Nothing in the documents indicates Redford saw the first version of the briefing note. Redford said the ministry never told her the consortium was initially ranked last.
Alberta's $10-billion lawsuit against the tobacco industry — the largest in the province's history — is an attempt to recoup some of the health-care costs associated with smoking. If successful, it could provide a multi-billion-dollar windfall for the province's depleted coffers, and potentially hundreds of millions of dollars in contingency fees for ITRL and JSS Barristers.
When CBC News revealed on Nov. 28, 2012, that Redford had personally chosen a consortium to which she had close personal and political ties, it created a firestorm of controversy in the legislature.
After, and even before, the story appeared, the Redford government claimed a major factor in choosing the consortium was its willingness to work exclusively for Alberta.
Chronology casts doubt on claim
A chronology assembled from internal government documents casts doubt on that claim.
An internal Alberta Justice briefing note, which appears to have been created on Dec. 8, 2010, states ITRL "would not represent other jurisdictions without our consent."
On Dec. 10, 2010, Nunavut issued its request for proposals for its tobacco litigation contract.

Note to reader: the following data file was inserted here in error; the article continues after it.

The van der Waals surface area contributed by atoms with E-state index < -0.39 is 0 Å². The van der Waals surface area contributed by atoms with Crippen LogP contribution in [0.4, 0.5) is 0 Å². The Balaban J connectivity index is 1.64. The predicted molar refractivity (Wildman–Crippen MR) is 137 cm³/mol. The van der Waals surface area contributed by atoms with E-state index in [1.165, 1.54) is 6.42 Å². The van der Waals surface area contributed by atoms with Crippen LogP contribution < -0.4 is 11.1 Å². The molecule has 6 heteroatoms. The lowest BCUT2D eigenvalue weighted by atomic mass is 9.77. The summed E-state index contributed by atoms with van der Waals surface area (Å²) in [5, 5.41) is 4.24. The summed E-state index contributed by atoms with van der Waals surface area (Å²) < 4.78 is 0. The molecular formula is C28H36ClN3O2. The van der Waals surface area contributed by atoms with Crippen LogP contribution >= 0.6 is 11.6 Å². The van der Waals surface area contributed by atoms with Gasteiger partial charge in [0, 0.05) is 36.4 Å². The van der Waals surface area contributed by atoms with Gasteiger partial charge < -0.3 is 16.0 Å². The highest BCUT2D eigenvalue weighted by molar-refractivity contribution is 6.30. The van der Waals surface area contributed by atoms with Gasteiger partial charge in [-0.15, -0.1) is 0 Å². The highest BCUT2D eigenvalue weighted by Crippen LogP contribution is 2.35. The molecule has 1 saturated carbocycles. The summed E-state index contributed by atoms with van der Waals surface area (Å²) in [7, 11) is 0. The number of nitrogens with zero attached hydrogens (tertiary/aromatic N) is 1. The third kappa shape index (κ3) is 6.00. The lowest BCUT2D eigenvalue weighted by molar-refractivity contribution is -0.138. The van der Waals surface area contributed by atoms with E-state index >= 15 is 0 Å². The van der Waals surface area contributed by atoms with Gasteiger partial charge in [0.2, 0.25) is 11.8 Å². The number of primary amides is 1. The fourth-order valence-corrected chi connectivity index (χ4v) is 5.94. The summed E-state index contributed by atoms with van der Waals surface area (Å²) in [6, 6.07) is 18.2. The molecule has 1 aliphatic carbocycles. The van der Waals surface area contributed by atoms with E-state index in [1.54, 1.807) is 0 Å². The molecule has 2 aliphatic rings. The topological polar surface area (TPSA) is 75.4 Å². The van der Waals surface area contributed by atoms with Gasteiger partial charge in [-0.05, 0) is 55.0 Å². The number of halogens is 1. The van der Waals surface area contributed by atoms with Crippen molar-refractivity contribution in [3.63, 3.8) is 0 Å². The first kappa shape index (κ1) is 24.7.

In a Dec. 14, 2010 memo, Redford chose ITRL.
The winning consortium was notified on Dec. 22, 2010, and negotiations on a contingency fee agreement began shortly after.
A Nunavut government spokesman said the territory's bid process closed Jan. 14, 2011, and confirmed ITRL was among the bidders within the deadline. Solomon however, said ITRL sought permission to bid from Alberta in February 2011 and submitted its bid in March 2011.
On April 4, 2011, Nunavut announced ITRL had won its tobacco litigation competition.
On June 21, 2011, ITRL signed a contingency fee agreement with Alberta, which meant the deal with Alberta was sealed.
A Nunavut government spokesman told CBC News that in early December 2011, three lawyers from the ITRL consortium, including JSS Barristers partner Robert Hawkes, travelled to Iqaluit in an attempt to finalize the consortium's agreement with the territory.
Hawkes and Redford were once married. They divorced more than 20 years ago but he remained a strong political supporter. He was part of a committee that encouraged Redford to run for the Tory leadership in February 2011 and he led her transition team when she became premier.
Solomon said Hawkes would not have been involved in either the Alberta or Nunavut litigations.
On Dec. 7, 2011, three lawyers from the ITRL consortium — Greg Monforton, Paul Harte, and Bradley Robitaille — became members of the Law Society of Nunavut, which would allow them to represent the territory in tobacco litigation.
On Nov. 27, 2012, CBC News sought a response from Redford for its pending story about how she had personally chosen ITRL and JSS Barristers to represent Alberta. Redford did not respond.
Instead, then justice minister Jonathan Denis' press secretary, Josh Stewart, sent an email to CBC News in which he said, "the consortium's Alberta appeal was that it was focused on the Alberta lawsuit — not on other provinces or other lawsuits."